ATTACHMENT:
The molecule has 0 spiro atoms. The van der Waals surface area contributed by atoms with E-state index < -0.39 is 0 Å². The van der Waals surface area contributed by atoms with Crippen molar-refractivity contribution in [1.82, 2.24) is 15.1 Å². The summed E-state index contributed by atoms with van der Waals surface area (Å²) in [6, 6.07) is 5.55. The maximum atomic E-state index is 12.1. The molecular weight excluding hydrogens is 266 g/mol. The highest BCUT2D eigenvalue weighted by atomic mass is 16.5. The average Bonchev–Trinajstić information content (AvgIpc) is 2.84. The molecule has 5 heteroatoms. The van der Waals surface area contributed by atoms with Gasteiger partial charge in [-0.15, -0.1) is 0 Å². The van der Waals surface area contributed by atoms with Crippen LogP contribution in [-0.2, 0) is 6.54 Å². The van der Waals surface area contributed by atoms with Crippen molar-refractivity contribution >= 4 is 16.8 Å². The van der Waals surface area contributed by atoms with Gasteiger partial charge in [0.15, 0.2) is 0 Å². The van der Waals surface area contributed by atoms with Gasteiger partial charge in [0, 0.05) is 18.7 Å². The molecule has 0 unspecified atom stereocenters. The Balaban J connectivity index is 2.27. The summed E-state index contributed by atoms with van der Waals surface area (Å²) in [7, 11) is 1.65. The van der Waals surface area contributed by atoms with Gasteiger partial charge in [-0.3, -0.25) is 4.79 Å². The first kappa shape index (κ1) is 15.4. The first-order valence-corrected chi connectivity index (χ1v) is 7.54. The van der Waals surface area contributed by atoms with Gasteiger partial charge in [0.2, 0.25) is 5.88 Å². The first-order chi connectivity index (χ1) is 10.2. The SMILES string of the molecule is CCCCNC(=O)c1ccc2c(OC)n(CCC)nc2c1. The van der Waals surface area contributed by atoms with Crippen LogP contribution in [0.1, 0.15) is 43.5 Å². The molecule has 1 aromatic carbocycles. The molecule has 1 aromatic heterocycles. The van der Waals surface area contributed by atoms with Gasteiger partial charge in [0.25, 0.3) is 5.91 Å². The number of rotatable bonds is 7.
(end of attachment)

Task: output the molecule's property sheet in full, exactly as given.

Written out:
The molecule has 0 spiro atoms. The van der Waals surface area contributed by atoms with E-state index < -0.39 is 0 Å². The van der Waals surface area contributed by atoms with Crippen molar-refractivity contribution in [1.82, 2.24) is 15.1 Å². The summed E-state index contributed by atoms with van der Waals surface area (Å²) in [6, 6.07) is 5.55. The maximum atomic E-state index is 12.1. The molecular weight excluding hydrogens is 266 g/mol. The highest BCUT2D eigenvalue weighted by atomic mass is 16.5. The average Bonchev–Trinajstić information content (AvgIpc) is 2.84. The molecule has 5 heteroatoms. The van der Waals surface area contributed by atoms with Gasteiger partial charge in [-0.15, -0.1) is 0 Å². The van der Waals surface area contributed by atoms with Crippen LogP contribution in [-0.2, 0) is 6.54 Å². The van der Waals surface area contributed by atoms with Crippen molar-refractivity contribution >= 4 is 16.8 Å². The van der Waals surface area contributed by atoms with Gasteiger partial charge in [0.15, 0.2) is 0 Å². The van der Waals surface area contributed by atoms with Gasteiger partial charge in [0, 0.05) is 18.7 Å². The molecule has 0 unspecified atom stereocenters. The Balaban J connectivity index is 2.27. The summed E-state index contributed by atoms with van der Waals surface area (Å²) in [7, 11) is 1.65. The van der Waals surface area contributed by atoms with Gasteiger partial charge in [-0.3, -0.25) is 4.79 Å². The first kappa shape index (κ1) is 15.4. The first-order valence-corrected chi connectivity index (χ1v) is 7.54. The van der Waals surface area contributed by atoms with Gasteiger partial charge in [0.2, 0.25) is 5.88 Å². The first-order chi connectivity index (χ1) is 10.2. The SMILES string of the molecule is CCCCNC(=O)c1ccc2c(OC)n(CCC)nc2c1. The van der Waals surface area contributed by atoms with Crippen LogP contribution in [0.1, 0.15) is 43.5 Å². The molecule has 1 aromatic carbocycles. The molecule has 1 aromatic heterocycles. The van der Waals surface area contributed by atoms with Gasteiger partial charge in [0.25, 0.3) is 5.91 Å². The number of rotatable bonds is 7.